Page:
My husband said ranchers would buy human hair from barbers and spread it along fence lines to keep some animals away.  Any tips like that?  I don't know if that would work with urban coyotes.... any thoughts would be appreciated.

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i've seen this used against raccoons and fish-birds to protect pond fish.
Wow, that's cool, Sam. My brother built his out of stuff around the garage. I'll have to send him the link in case he wants to upgrade or add more "firing positions."

Doug
Ha! I e-mailed Sam's link to my brother and he wrote back: "That's exactly what I use now. They work real good on animals and humans. I've forgotten it was there more than once and walked into it. It scares the something out of you and gets you wet. It's very embarrassing when a guest walks into it. When the grandkids are here I try to hide the sprinkler in the brush and trick them into walking into it. They turned the tables and got me once which led to great celebration. The coyotes figure them out and avoid them so I have to keep moving them."
I realize that by now there is probably no one still reading this thread, but just for the record here is my real and true experience.

I live in a suburban/urban area in southern Wisconsin. Several dogs have been killed by coyotes here recently. One or two were not witnessed, only afterward was it "determined" that they were killed by coyotes. Could have been other dogs. The victim dogs were running unsupervised. People are up in arms because a child might be killed. Of course, one has to wonder if we allow our toddlers to run loose unsupervised for hours like we do our dogs.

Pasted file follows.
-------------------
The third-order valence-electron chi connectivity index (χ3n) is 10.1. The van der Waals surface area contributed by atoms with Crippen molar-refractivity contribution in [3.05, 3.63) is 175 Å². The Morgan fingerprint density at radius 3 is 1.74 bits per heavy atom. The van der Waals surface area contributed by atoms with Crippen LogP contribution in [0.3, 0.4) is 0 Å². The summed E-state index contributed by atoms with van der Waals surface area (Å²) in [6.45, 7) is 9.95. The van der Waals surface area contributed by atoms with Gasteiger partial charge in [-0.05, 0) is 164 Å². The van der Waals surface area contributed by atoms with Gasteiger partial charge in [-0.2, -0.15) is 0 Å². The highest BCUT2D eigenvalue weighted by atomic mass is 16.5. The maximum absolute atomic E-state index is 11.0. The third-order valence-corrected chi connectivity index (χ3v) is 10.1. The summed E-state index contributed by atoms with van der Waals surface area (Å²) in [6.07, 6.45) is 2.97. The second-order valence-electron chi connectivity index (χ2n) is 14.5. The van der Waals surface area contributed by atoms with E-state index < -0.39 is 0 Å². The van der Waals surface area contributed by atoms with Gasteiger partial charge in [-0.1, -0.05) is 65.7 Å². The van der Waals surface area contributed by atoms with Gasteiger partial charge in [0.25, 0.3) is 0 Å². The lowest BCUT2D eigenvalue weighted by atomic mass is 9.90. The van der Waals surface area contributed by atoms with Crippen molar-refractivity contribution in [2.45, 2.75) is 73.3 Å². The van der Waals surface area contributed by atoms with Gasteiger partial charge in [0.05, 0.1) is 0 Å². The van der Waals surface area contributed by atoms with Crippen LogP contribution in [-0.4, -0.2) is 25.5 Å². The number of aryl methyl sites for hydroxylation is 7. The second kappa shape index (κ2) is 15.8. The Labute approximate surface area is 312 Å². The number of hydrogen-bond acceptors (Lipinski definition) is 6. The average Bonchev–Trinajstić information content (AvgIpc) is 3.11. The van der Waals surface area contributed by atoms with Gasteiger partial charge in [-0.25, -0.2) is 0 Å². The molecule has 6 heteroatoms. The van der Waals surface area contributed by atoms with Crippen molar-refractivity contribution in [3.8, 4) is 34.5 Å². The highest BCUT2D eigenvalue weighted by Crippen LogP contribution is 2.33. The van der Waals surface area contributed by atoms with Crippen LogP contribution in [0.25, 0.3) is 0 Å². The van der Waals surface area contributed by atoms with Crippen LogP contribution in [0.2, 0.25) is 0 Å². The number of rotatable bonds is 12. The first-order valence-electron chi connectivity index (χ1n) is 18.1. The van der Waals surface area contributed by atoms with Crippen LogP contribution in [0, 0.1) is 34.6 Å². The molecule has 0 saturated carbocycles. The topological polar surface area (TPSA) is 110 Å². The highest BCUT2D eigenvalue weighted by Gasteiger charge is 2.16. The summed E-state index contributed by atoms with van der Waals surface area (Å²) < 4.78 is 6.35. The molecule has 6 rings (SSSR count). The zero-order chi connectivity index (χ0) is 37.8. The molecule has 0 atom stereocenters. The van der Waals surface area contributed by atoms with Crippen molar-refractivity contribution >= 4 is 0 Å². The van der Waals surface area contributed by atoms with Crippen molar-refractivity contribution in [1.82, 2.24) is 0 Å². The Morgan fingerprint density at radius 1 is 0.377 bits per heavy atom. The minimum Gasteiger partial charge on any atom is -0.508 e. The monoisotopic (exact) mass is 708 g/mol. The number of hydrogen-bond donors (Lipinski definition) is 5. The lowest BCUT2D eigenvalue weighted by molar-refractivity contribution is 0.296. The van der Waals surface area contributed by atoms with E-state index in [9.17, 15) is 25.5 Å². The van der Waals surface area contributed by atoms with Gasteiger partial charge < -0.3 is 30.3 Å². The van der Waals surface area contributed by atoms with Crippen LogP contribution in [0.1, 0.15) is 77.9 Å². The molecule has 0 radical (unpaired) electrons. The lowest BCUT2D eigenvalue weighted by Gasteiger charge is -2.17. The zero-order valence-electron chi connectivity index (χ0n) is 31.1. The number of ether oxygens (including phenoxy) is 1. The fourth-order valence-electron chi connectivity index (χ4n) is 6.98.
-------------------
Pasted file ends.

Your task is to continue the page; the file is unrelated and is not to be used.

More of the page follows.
One dog (one I actually have personal knowlledge of) had just stepped outside with its owner in the morning on a fairly busy street, and the coyote grabbed her dog and ran. The owner didn't see it coming, couldn't stop it. The remains were found later several blocks away. Who knows why it attacked? Newspaper accounts made it seem that this could have been another unattended dog.

My beagle was offended by the sight of a coyote walking in our front yard one morning around dawn when he accompanied my husband outside to get the morning paper. The beagle took off after the coyote, at full voice. If the coyote had not already had a rabbit in his mouth, I doubt my dog would have survived. As it was, he was wounded, wounds became infected, and we wonder at the bravery (stupidity) of a beagle.

Our coyote was BIG and ugly. And he tricked my beagle, just like Wiley E. Coyote. So I do believe these guys could be hybrids with wolves.

So there's my real and true adventures, and the ones that happened but may have been misreported as something else. They're all mixed up together in the papers and neighborhood gossip.

Julia

Oooohhh, and then there was that one hawk that came down so low for such a long time over my running corgi bunny-butt, before deciding she was not all bunny.